China considers facial recognition for metro security

Facial recognition is gaining traction across China, where it is being used for everything from supermarket checkouts to surveillance.

recognition

Beijing will use facial recognition tools to speed up security checks in the city’s overcrowded metro, using a ‘credit system’ to sort passengers into different channels, state-run media reported on Wednesday.

Long queues and commuters arguing with staff over slow security procedures are common sites during rush hour in the metro system of the 20 million-strong metropolis.

The city plans to install cameras that will scan the faces of passengers as they enter a subway station and sort them into different security channels, said Zhan Minghui, director of the Beijing Rail Traffic Control Center.

The city’s subway system currently handles over 12 million trips on a work day and the number is expected to increase to 17 million trips by 2022.

He said the plan involves creating a “passenger credit system,” and individuals on a “white list” will be offered expedited security clearance, Beijing Youth Daily reported.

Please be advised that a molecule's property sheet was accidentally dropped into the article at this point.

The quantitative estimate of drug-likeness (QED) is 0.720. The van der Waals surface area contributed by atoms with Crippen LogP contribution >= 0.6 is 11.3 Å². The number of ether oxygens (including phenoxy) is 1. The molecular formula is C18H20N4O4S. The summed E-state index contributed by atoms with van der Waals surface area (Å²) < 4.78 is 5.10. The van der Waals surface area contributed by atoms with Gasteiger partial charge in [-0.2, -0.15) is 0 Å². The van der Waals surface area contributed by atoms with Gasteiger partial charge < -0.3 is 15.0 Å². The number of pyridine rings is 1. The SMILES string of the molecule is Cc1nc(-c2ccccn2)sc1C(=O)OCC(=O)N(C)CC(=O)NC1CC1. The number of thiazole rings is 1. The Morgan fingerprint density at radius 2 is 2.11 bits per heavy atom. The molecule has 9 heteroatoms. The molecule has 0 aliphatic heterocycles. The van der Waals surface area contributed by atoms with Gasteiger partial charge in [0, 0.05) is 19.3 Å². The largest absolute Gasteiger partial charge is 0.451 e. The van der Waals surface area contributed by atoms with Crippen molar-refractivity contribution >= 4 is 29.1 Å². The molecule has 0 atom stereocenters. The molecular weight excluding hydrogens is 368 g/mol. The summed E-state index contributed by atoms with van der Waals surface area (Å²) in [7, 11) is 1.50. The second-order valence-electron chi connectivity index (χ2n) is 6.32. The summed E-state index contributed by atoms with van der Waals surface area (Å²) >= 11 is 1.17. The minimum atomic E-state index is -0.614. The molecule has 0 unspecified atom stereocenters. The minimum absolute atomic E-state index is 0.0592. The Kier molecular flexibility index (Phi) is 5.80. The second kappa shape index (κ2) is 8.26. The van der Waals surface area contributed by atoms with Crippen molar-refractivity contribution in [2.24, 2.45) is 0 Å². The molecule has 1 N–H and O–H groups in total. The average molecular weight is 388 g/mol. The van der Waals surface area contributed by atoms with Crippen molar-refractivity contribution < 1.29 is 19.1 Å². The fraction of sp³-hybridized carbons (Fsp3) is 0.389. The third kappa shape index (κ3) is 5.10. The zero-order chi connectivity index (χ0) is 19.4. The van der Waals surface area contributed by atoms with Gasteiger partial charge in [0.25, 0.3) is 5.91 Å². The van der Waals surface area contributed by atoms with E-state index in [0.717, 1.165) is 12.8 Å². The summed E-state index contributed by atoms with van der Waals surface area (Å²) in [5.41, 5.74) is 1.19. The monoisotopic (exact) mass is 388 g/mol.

Those who receive “abnormal feedback” after their faces are scanned will be subjected to extra checks.

Zhan did not offer details on the criteria used to sort passengers or what could trigger that type of feedback.

Read more: Cashless shopping: China is using facial recognition to pay

“The technique aims to improve the efficiency of security checks and includes both body checks and luggage screening when large numbers of passengers enter the station,” he told an urban transportation forum in Beijing on Tuesday.

The Beijing subway in May said it has started “deducting credit points” from passengers who eat in railway carriages.

The city’s subway system currently handles over 12 million trips on a workday and the number is expected to increase to 17 million trips by 2022.

Long queues and commuters arguing with staff over slow security procedures are common sites during rush hour in the metro system of the 20 million-strong metropolis.

Zhan did not offer a timetable for rolling out the technology.

Facial recognition is gaining traction across China, where it is being used for everything from supermarket checkouts to surveillance.

Read more: Facebook introduces facial recognition, but it isn’t automatically enabled

While researchers have warned of the privacy risks associated with gathering facial recognition data, consumers have widely embraced the technology.

The Universal Studios amusement park under construction in Beijing recently said it will admit visitors without a ticket — thanks to cameras that will scan their faces to determine if they paid for entry.

AFP with additional input by GVS News Desk.

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